It's About Time To Start Your Erroneous Paper Report.

Here are some examples of suitable topics:

Reports that actin and/or myosin fibers literally contract (in the sense of shortening in length, instead of sliding past each other.

Reports of actual contraction of fibers inside flagella and/or cilia (again, instead of sliding filaments).

Reports that bacterial flagella undulate, like miniature versions of eukaryotic flagella.

Reports that proteins are synthesized by proteases surrounded by very high concentrations of free amino acids. (You CAN make them that way, but you just get random sequences of amino acids).

Interpretations of mitochondrial and/or chloroplast structure (and ATP synthesis) that were made before the chemiosmotic hypothesis was proposed and (10 years later!) became generally accepted.

Papers about the causes and best treatment of ulcers that were published before acceptance of Helicobacter pylori as the major cause.

The best strategy is to focus on major breakthroughs (Kuhn's "Paradigm Shifts"), when revolutionary changes occurred in beliefs about any particular biological phenomena. Then find published research papers on that subject before the breakthrough occurred.

Nature, Science and PNAS have yearly or bi-yearly indexes of topics. These can sometimes be more useful than on-line searches. Please do not ask librarians for help on this project. For one thing, it is somewhat unfair to other students. In the past, they have consistently given bad advice, such as steering students to examples of fraud. Hardly any of them can grasp the idea of seeking out examples of research that reached mistaken conclusions that were plausible, convincing and often for a long time, but which have turned out to be wrong. Consider that about 10% of concepts that we now accept (and teach) as certainties, will eventually be disproven, perhaps by you. Most breakthroughs are replacement of one kind of explanation by a very different one. Please notice that the purpose is to study the process by which breakthrough discoveries get made. We should realize that few major discoveries replace nothing; scientists usually had some other explanation, that they confidently accepted as proven. Before that explanation became accepted, there was usually some earlier explanation, that also seemed certain, until a better idea came along. Such previous explanations can often be so ingenious, and so plausible, they can almost convince you. If you like "alternative futures" science fiction, you should enjoy this assignment.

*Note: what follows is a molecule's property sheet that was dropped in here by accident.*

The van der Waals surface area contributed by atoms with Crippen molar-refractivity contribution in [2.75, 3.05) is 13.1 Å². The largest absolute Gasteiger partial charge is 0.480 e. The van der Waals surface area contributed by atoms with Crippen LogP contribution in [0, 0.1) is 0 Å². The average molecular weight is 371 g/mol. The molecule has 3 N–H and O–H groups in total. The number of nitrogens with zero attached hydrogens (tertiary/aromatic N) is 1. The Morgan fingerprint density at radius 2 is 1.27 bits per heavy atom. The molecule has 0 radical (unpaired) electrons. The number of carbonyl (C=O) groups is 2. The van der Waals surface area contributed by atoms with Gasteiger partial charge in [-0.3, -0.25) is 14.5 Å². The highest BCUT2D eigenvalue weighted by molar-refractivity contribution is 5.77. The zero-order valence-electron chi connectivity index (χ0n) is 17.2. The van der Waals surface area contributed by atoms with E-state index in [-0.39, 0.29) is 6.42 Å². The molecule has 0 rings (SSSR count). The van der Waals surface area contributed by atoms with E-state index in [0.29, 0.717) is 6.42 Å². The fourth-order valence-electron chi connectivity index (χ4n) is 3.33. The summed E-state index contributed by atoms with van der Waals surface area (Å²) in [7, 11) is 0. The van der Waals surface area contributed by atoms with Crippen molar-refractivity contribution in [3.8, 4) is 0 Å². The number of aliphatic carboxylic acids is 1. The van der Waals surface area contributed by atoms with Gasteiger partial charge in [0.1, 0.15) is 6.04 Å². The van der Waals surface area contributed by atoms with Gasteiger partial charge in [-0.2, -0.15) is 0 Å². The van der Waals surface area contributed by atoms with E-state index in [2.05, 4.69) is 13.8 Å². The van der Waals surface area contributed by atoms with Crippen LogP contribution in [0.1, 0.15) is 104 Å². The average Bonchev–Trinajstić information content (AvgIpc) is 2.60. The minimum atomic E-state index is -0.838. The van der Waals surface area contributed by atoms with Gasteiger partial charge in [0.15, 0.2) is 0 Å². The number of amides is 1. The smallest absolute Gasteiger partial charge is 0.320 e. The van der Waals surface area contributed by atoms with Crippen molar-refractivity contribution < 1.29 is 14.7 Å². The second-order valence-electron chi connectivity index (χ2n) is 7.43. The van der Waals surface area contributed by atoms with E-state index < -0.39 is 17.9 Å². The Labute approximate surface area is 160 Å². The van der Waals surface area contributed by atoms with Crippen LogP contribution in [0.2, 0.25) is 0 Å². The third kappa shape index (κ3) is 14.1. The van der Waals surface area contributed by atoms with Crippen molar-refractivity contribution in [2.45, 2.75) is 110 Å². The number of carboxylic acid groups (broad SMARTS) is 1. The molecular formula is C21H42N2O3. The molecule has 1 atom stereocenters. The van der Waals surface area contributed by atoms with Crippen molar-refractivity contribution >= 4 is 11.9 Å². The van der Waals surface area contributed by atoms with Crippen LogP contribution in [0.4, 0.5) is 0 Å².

(But that many students in the past have thought would be OK).

Don't report on fraudulent papers, that turned out to be deliberate fakes. Examples of honest mistakes are what we want, because the demonstrate how plausible previous paradigms were, and how difficult it was to make breakthroughs.

Don't report on Beadle and Tatum's "one gene, one enzyme" concept, because they were making a big forward step.
I admit that many genes code for structural proteins, transcription factors, adhesion proteins, etc. but Beadle and Tatum successfully explained a whole bunch of eye color mutants in flies, and auxotrophic (amino acid requiring, etc.) mutations in Neurospora; indeed a large fraction of the genes that people were studying before WW II.

Don't report on changes in definitions. One student reported on a paper that discovered that AIDS is caused by (I forget the name exactly; some kind of leukemia virus) which was the name originally given to HIV.

Don't report that Hans Krebs originally claimed that his tricarboxylic acid cycle started with a seven carbon sugar, instead of a 6 carbon sugar. He was much closer to the truth than anyone else at the time.

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